The Progressive Conservative government of Tim Houston has committed to hire 600 nurses and 1400 CCAs to improve staffing in long-term care homes. The big unknown is how long that will take.
There is $2.7 million allocated to hire nurse practitioners.
Read Henderson’s full article for an in-depth look at how this latest COVID variant has pushed nursing homes in this province to the brink, and what’s being done about it.
5. Muskrat Falls
At the end of December, Jennifer Henderson reported that “delays in the receipt of hydroelectricity from Muskrat Falls in Labrador have cost Nova Scotian ratepayers more than $200 million over four years.” That information was made public by Nova Scotia Power on Friday, December 24, after the company was ordered to disclose the amount by the regulator, the Utility and Review Board.
Now, a few weeks later, the company that owns Nova Scotia Power says hydroelectricity is flowing into Nova Scotia from Newfoundland and Labrador at 70%-100% of the amounts contracted over the past month. As such, Emera is asking regulators to approve its application to recover $1.7 billion in final costs from Nova Scotia Power ratepayers for the Maritime Link, which connects the province to Muskrat Falls.
In December testimony, Nova Scotia Power executive David Landigran predicted deliveries were about to ramp up.
In its final submission, Emera said that has happened.
“In recent weeks, the full Nova Scotia Block has been delivered as scheduled subject only to limited planned interruptions in light of reduced staffing over the holiday days,” Emera said in a Jan. 7 filing.
Nova Scotia Power spokesperson Jacqueline Foster said Tuesday that flows are continuing at levels similar to that mentioned in the Jan. 7 filing.
1. The old-fashioned sick day
Ah, the sick day.
It used to be the day you stayed home in bed, shunned sunlight and social contact while watching trash TV and drinking tea. And even though it usually involved some stomach-churning, nose-clogging, mind-fogging illness — assuming you weren’t lying to get out of something — it could actually be kind of pleasant. So long as you weren’t dying of food poisoning or something similarly severe, it was a nice change of pace, a break from the commute and the regular office routine.
It’s not so special anymore though, is it?
I mean, the sick day has really changed.
First off, it’s encouraged. (I mean, the paid sick day isn’t exactly encouraged by everyone, but staying home instead of powering through is pretty much encouraged right now). When we get the sniffles, even if we feel fine, we’re more inclined to stay home and play it safe. Workplaces don’t want to risk shutting down or losing more employees to quarantines — or, more humanistically, don’t want to see their workers risk their lives to do their jobs. And, on top of that, we feel guilty about what we could spread if we go out. The risks are still very real. This virus took another Nova Scotian’s life just yesterday.
The first hints of an oncoming illness also bring a sort of dread. Aside from the fear of losing one’s health, there’s the logistics of it all. How long will I have to isolate? How will I get tested? How can I get food and supplies while I wait for results? What happens if they come back positive? The list goes on.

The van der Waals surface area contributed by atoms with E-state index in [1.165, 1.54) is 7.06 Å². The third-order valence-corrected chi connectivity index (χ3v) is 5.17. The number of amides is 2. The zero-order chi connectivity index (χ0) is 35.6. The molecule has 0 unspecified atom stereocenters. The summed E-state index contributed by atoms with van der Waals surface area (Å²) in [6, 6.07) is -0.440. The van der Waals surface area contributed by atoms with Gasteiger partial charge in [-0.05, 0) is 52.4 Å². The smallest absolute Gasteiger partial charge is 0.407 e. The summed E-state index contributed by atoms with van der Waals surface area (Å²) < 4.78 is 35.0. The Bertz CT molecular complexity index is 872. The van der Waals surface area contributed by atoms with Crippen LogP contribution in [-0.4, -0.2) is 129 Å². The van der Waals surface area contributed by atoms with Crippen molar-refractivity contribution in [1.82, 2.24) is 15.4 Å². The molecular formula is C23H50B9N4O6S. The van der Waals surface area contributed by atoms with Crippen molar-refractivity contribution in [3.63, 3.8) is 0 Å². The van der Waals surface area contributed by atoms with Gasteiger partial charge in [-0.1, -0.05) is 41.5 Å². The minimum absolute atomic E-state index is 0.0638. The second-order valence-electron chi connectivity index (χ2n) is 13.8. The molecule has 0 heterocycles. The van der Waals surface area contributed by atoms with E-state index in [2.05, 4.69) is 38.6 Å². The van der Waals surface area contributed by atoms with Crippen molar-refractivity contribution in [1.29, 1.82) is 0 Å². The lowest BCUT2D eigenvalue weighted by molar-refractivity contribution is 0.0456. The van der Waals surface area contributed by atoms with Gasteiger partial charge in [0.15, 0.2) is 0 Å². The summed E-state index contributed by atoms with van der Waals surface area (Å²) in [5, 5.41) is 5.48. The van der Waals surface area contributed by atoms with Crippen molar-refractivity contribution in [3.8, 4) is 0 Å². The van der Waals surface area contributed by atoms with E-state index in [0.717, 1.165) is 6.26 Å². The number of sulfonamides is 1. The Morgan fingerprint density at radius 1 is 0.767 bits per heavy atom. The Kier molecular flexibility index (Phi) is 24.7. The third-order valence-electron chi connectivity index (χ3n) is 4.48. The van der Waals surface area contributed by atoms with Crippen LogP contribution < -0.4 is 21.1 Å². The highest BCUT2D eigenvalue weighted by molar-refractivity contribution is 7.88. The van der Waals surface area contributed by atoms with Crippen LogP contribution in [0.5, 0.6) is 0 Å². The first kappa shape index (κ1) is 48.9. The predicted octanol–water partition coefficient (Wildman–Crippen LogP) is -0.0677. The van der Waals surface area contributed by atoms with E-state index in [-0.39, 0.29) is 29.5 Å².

But let’s put COVID aside for now. What’s become of the sick day?
Masks, aside from helping prevent the spread of coronavirus, have cut down on the cold and flu season. Through almost two years of a worldwide pandemic, I’m glad to say I haven’t been sick once. I’ve taken some time off for a couple migraines but that’s it. Even then, being sick has only meant I wasn’t well enough to take a couple ZOOM calls. Everything else stays pretty well the same. I stay at home, do some work, isolate from everyone, and wait until I’m cleared to re-enter the world. Not much change of pace. Not everyone is able to work from home, though, so I recognize the decision on whether to stay home and pass up shifts is far more stressful for some.
I think I’d forgotten what it was to be sick at home. I’ve recently been reminded…sort of.
My girlfriend got sick over the weekend. For the sake of our relationship, and the enjoyment of your breakfast, I’ll spare you most of the details. The long and short of it is, she hasn’t been having a lot of fun these past few days.
An infection was causing her mouth a lot of pain and preventing her from eating. Over the weekend, it got to the point where she hadn’t eaten anything in over a day. So, after a number of negative COVID take-home-tests, I hopped in the car and scooted to the city to see what I could do to help.
Not much, it turned out. Upon my arrival I remembered that I am not, in fact, a doctor.
So I did what I could to take her mind off the pain and hunger.
It was kind of nice (though she might disagree with me).
We napped, watched a documentary, did the Globe holiday crossword. I read aloud to her, she kicked my ass at Scrabble. While I ate soup, she struggled to force down a bottle of Ensure. We were just two twenty-somethings living out the golden years in advance.
It wasn’t all snug and cozy though. There was a moment, when she was at her sickest, that I got a little scared. She hadn’t eaten anything in close to two days and the pain in her mouth was getting worse. We knew we had to get her to a doctor at that point. That’s when I started to get anxious.
News reports of backlogs flashed through my head, like this one from Jennifer Henderson last week:
The latest wave of COVID is putting pressure on every aspect of the health care system, including the postponement of surgeries due to lack of beds and longer than usual waits for patients arriving at overcrowded Emergency Departments.